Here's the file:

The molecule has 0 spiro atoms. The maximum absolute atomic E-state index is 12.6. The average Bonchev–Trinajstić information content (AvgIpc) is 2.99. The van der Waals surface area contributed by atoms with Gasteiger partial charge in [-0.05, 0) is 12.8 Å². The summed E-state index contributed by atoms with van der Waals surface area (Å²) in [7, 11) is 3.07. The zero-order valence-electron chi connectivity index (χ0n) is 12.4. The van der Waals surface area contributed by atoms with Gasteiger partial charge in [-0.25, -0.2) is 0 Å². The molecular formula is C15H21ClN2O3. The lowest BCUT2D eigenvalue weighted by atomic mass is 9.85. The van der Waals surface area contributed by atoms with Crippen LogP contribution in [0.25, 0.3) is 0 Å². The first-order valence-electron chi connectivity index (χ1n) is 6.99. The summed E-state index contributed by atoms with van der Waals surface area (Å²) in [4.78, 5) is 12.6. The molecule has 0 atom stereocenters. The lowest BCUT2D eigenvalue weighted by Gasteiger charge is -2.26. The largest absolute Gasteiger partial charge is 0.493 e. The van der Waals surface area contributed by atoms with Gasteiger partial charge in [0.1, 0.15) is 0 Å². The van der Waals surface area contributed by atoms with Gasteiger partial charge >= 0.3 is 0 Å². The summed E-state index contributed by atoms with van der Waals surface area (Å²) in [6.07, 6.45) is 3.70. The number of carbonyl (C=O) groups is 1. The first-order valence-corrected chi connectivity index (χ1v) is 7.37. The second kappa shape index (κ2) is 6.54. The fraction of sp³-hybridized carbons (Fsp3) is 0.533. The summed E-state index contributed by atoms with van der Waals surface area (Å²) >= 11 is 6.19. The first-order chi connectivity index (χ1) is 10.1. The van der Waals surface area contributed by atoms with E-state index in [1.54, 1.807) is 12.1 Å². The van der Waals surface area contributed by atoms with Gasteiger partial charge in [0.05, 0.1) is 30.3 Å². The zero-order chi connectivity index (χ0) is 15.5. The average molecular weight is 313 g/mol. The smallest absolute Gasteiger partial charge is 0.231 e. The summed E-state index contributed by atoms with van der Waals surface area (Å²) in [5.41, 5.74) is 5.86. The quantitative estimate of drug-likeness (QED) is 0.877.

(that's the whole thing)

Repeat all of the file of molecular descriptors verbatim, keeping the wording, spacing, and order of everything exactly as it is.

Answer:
The molecule has 0 spiro atoms. The maximum absolute atomic E-state index is 12.6. The average Bonchev–Trinajstić information content (AvgIpc) is 2.99. The van der Waals surface area contributed by atoms with Gasteiger partial charge in [-0.05, 0) is 12.8 Å². The summed E-state index contributed by atoms with van der Waals surface area (Å²) in [7, 11) is 3.07. The zero-order valence-electron chi connectivity index (χ0n) is 12.4. The van der Waals surface area contributed by atoms with Gasteiger partial charge in [-0.25, -0.2) is 0 Å². The molecular formula is C15H21ClN2O3. The lowest BCUT2D eigenvalue weighted by atomic mass is 9.85. The van der Waals surface area contributed by atoms with Crippen LogP contribution in [0.25, 0.3) is 0 Å². The first-order valence-electron chi connectivity index (χ1n) is 6.99. The summed E-state index contributed by atoms with van der Waals surface area (Å²) in [4.78, 5) is 12.6. The molecule has 0 atom stereocenters. The lowest BCUT2D eigenvalue weighted by Gasteiger charge is -2.26. The largest absolute Gasteiger partial charge is 0.493 e. The van der Waals surface area contributed by atoms with Gasteiger partial charge in [0.1, 0.15) is 0 Å². The van der Waals surface area contributed by atoms with Gasteiger partial charge >= 0.3 is 0 Å². The summed E-state index contributed by atoms with van der Waals surface area (Å²) in [6.07, 6.45) is 3.70. The number of carbonyl (C=O) groups is 1. The first-order valence-corrected chi connectivity index (χ1v) is 7.37. The second kappa shape index (κ2) is 6.54. The fraction of sp³-hybridized carbons (Fsp3) is 0.533. The summed E-state index contributed by atoms with van der Waals surface area (Å²) >= 11 is 6.19. The first-order chi connectivity index (χ1) is 10.1. The van der Waals surface area contributed by atoms with E-state index in [1.54, 1.807) is 12.1 Å². The van der Waals surface area contributed by atoms with Gasteiger partial charge in [0.05, 0.1) is 30.3 Å². The zero-order chi connectivity index (χ0) is 15.5. The average molecular weight is 313 g/mol. The smallest absolute Gasteiger partial charge is 0.231 e. The summed E-state index contributed by atoms with van der Waals surface area (Å²) in [5.41, 5.74) is 5.86. The quantitative estimate of drug-likeness (QED) is 0.877.